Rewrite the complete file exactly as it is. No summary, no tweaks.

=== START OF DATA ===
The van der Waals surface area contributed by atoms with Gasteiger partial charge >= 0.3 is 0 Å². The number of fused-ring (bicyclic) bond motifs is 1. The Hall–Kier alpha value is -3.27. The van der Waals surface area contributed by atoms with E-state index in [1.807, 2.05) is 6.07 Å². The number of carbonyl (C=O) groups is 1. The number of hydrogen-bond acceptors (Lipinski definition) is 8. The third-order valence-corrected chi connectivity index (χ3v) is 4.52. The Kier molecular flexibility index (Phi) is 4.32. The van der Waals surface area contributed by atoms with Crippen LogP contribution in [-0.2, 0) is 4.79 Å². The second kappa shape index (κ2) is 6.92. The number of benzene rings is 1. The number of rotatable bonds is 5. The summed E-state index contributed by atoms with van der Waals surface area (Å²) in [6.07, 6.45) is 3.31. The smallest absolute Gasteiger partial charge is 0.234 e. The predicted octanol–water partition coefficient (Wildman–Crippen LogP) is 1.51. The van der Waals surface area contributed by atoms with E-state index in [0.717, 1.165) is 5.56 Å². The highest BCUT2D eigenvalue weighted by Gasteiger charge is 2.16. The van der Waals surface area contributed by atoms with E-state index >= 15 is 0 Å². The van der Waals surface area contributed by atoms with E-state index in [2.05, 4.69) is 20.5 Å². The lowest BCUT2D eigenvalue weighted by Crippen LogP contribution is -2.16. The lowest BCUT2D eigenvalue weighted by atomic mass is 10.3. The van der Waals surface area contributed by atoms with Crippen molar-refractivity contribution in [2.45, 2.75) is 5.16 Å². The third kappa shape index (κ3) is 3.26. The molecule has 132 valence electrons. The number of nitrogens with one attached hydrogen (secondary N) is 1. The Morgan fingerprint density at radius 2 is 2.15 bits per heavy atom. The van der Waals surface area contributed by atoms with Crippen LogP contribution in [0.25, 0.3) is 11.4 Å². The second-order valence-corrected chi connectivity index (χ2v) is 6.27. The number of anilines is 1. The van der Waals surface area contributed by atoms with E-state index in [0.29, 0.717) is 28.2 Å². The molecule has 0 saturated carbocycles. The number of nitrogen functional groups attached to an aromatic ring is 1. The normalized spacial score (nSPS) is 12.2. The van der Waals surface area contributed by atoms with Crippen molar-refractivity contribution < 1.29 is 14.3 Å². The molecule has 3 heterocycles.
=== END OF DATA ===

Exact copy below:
The van der Waals surface area contributed by atoms with Gasteiger partial charge >= 0.3 is 0 Å². The number of fused-ring (bicyclic) bond motifs is 1. The Hall–Kier alpha value is -3.27. The van der Waals surface area contributed by atoms with E-state index in [1.807, 2.05) is 6.07 Å². The number of carbonyl (C=O) groups is 1. The number of hydrogen-bond acceptors (Lipinski definition) is 8. The third-order valence-corrected chi connectivity index (χ3v) is 4.52. The Kier molecular flexibility index (Phi) is 4.32. The van der Waals surface area contributed by atoms with Crippen LogP contribution in [-0.2, 0) is 4.79 Å². The second kappa shape index (κ2) is 6.92. The number of benzene rings is 1. The number of rotatable bonds is 5. The summed E-state index contributed by atoms with van der Waals surface area (Å²) in [6.07, 6.45) is 3.31. The smallest absolute Gasteiger partial charge is 0.234 e. The predicted octanol–water partition coefficient (Wildman–Crippen LogP) is 1.51. The van der Waals surface area contributed by atoms with E-state index in [0.717, 1.165) is 5.56 Å². The highest BCUT2D eigenvalue weighted by Gasteiger charge is 2.16. The van der Waals surface area contributed by atoms with E-state index >= 15 is 0 Å². The van der Waals surface area contributed by atoms with E-state index in [2.05, 4.69) is 20.5 Å². The lowest BCUT2D eigenvalue weighted by Crippen LogP contribution is -2.16. The lowest BCUT2D eigenvalue weighted by atomic mass is 10.3. The van der Waals surface area contributed by atoms with Crippen molar-refractivity contribution in [2.45, 2.75) is 5.16 Å². The third kappa shape index (κ3) is 3.26. The molecule has 132 valence electrons. The number of nitrogens with one attached hydrogen (secondary N) is 1. The Morgan fingerprint density at radius 2 is 2.15 bits per heavy atom. The van der Waals surface area contributed by atoms with Crippen LogP contribution in [0.25, 0.3) is 11.4 Å². The second-order valence-corrected chi connectivity index (χ2v) is 6.27. The number of anilines is 1. The van der Waals surface area contributed by atoms with E-state index in [0.29, 0.717) is 28.2 Å². The molecule has 0 saturated carbocycles. The number of nitrogen functional groups attached to an aromatic ring is 1. The normalized spacial score (nSPS) is 12.2. The van der Waals surface area contributed by atoms with Crippen molar-refractivity contribution < 1.29 is 14.3 Å². The molecule has 3 heterocycles.